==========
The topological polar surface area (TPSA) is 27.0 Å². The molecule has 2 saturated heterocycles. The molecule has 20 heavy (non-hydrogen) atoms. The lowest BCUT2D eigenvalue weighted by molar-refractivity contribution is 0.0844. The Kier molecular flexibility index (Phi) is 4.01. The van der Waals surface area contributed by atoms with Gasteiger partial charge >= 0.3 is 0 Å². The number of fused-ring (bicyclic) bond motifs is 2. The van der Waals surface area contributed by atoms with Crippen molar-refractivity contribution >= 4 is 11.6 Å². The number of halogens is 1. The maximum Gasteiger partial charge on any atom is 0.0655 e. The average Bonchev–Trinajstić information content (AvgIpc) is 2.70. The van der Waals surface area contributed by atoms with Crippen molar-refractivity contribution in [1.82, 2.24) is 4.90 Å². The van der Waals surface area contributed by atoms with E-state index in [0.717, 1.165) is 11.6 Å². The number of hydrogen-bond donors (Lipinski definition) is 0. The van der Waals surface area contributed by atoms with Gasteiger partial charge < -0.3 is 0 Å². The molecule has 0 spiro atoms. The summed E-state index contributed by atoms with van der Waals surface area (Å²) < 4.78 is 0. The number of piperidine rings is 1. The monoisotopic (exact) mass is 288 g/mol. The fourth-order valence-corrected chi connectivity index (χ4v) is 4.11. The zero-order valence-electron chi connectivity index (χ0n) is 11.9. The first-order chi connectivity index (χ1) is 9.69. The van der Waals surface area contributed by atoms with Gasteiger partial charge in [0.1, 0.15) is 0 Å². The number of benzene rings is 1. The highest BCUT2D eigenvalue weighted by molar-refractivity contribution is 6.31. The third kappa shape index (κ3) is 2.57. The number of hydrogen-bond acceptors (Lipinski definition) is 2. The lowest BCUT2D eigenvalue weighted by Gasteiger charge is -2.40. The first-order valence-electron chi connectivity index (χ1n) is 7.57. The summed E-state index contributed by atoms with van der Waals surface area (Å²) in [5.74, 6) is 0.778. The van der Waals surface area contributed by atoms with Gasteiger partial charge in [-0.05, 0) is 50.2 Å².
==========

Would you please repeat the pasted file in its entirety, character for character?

The topological polar surface area (TPSA) is 27.0 Å². The molecule has 2 saturated heterocycles. The molecule has 20 heavy (non-hydrogen) atoms. The lowest BCUT2D eigenvalue weighted by molar-refractivity contribution is 0.0844. The Kier molecular flexibility index (Phi) is 4.01. The van der Waals surface area contributed by atoms with Gasteiger partial charge >= 0.3 is 0 Å². The number of fused-ring (bicyclic) bond motifs is 2. The van der Waals surface area contributed by atoms with Crippen molar-refractivity contribution >= 4 is 11.6 Å². The number of halogens is 1. The maximum Gasteiger partial charge on any atom is 0.0655 e. The average Bonchev–Trinajstić information content (AvgIpc) is 2.70. The van der Waals surface area contributed by atoms with Crippen molar-refractivity contribution in [1.82, 2.24) is 4.90 Å². The van der Waals surface area contributed by atoms with E-state index in [0.717, 1.165) is 11.6 Å². The number of hydrogen-bond donors (Lipinski definition) is 0. The van der Waals surface area contributed by atoms with Gasteiger partial charge < -0.3 is 0 Å². The molecule has 0 spiro atoms. The summed E-state index contributed by atoms with van der Waals surface area (Å²) < 4.78 is 0. The number of piperidine rings is 1. The monoisotopic (exact) mass is 288 g/mol. The fourth-order valence-corrected chi connectivity index (χ4v) is 4.11. The zero-order valence-electron chi connectivity index (χ0n) is 11.9. The first-order chi connectivity index (χ1) is 9.69. The van der Waals surface area contributed by atoms with Gasteiger partial charge in [0.1, 0.15) is 0 Å². The number of benzene rings is 1. The highest BCUT2D eigenvalue weighted by molar-refractivity contribution is 6.31. The third kappa shape index (κ3) is 2.57. The number of hydrogen-bond acceptors (Lipinski definition) is 2. The lowest BCUT2D eigenvalue weighted by Gasteiger charge is -2.40. The first-order valence-electron chi connectivity index (χ1n) is 7.57. The summed E-state index contributed by atoms with van der Waals surface area (Å²) in [5.74, 6) is 0.778. The van der Waals surface area contributed by atoms with Gasteiger partial charge in [-0.05, 0) is 50.2 Å².